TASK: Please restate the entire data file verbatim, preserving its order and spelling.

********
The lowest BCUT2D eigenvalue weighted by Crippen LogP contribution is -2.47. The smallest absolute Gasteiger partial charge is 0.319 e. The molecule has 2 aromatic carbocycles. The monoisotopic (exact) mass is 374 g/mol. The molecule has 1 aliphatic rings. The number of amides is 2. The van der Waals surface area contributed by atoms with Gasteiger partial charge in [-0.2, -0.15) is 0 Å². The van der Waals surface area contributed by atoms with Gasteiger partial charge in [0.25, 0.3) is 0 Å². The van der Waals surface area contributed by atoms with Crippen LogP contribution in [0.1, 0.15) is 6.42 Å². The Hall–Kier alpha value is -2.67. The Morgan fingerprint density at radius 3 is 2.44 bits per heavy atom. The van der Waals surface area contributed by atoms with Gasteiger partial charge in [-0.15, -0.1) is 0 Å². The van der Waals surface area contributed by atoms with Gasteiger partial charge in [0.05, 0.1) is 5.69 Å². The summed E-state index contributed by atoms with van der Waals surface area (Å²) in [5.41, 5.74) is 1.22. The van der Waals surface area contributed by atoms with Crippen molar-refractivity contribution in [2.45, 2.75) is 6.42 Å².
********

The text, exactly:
The lowest BCUT2D eigenvalue weighted by Crippen LogP contribution is -2.47. The smallest absolute Gasteiger partial charge is 0.319 e. The molecule has 2 aromatic carbocycles. The monoisotopic (exact) mass is 374 g/mol. The molecule has 1 aliphatic rings. The number of amides is 2. The van der Waals surface area contributed by atoms with Gasteiger partial charge in [-0.2, -0.15) is 0 Å². The van der Waals surface area contributed by atoms with Gasteiger partial charge in [0.25, 0.3) is 0 Å². The van der Waals surface area contributed by atoms with Crippen LogP contribution in [0.1, 0.15) is 6.42 Å². The Hall–Kier alpha value is -2.67. The Morgan fingerprint density at radius 3 is 2.44 bits per heavy atom. The van der Waals surface area contributed by atoms with Gasteiger partial charge in [-0.15, -0.1) is 0 Å². The van der Waals surface area contributed by atoms with Gasteiger partial charge in [0.05, 0.1) is 5.69 Å². The summed E-state index contributed by atoms with van der Waals surface area (Å²) in [5.41, 5.74) is 1.22. The van der Waals surface area contributed by atoms with Crippen molar-refractivity contribution in [2.45, 2.75) is 6.42 Å².